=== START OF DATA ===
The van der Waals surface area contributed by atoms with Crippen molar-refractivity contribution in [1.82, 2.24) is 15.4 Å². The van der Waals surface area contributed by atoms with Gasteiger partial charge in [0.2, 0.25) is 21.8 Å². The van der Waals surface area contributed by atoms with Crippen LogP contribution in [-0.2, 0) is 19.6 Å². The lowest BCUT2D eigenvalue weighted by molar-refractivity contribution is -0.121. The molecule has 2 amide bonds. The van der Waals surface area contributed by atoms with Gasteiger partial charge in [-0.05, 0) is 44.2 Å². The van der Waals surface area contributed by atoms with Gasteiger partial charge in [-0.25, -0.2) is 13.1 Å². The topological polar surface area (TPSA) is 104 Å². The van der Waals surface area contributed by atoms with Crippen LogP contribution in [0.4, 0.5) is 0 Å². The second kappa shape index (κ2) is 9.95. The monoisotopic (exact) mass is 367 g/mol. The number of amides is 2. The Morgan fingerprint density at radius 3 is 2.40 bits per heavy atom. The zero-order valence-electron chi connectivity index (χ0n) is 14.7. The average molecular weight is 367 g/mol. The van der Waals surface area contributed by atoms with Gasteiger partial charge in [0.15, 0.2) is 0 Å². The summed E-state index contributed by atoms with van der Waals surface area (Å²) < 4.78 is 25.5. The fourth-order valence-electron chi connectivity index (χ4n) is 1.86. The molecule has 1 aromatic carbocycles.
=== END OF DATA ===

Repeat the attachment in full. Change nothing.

The van der Waals surface area contributed by atoms with Crippen molar-refractivity contribution in [1.82, 2.24) is 15.4 Å². The van der Waals surface area contributed by atoms with Gasteiger partial charge in [0.2, 0.25) is 21.8 Å². The van der Waals surface area contributed by atoms with Crippen LogP contribution in [-0.2, 0) is 19.6 Å². The lowest BCUT2D eigenvalue weighted by molar-refractivity contribution is -0.121. The molecule has 2 amide bonds. The van der Waals surface area contributed by atoms with Gasteiger partial charge in [-0.05, 0) is 44.2 Å². The van der Waals surface area contributed by atoms with Gasteiger partial charge in [-0.25, -0.2) is 13.1 Å². The topological polar surface area (TPSA) is 104 Å². The van der Waals surface area contributed by atoms with Crippen LogP contribution in [0.4, 0.5) is 0 Å². The second kappa shape index (κ2) is 9.95. The monoisotopic (exact) mass is 367 g/mol. The number of amides is 2. The Morgan fingerprint density at radius 3 is 2.40 bits per heavy atom. The zero-order valence-electron chi connectivity index (χ0n) is 14.7. The average molecular weight is 367 g/mol. The van der Waals surface area contributed by atoms with Gasteiger partial charge in [0.15, 0.2) is 0 Å². The summed E-state index contributed by atoms with van der Waals surface area (Å²) < 4.78 is 25.5. The fourth-order valence-electron chi connectivity index (χ4n) is 1.86. The molecule has 1 aromatic carbocycles.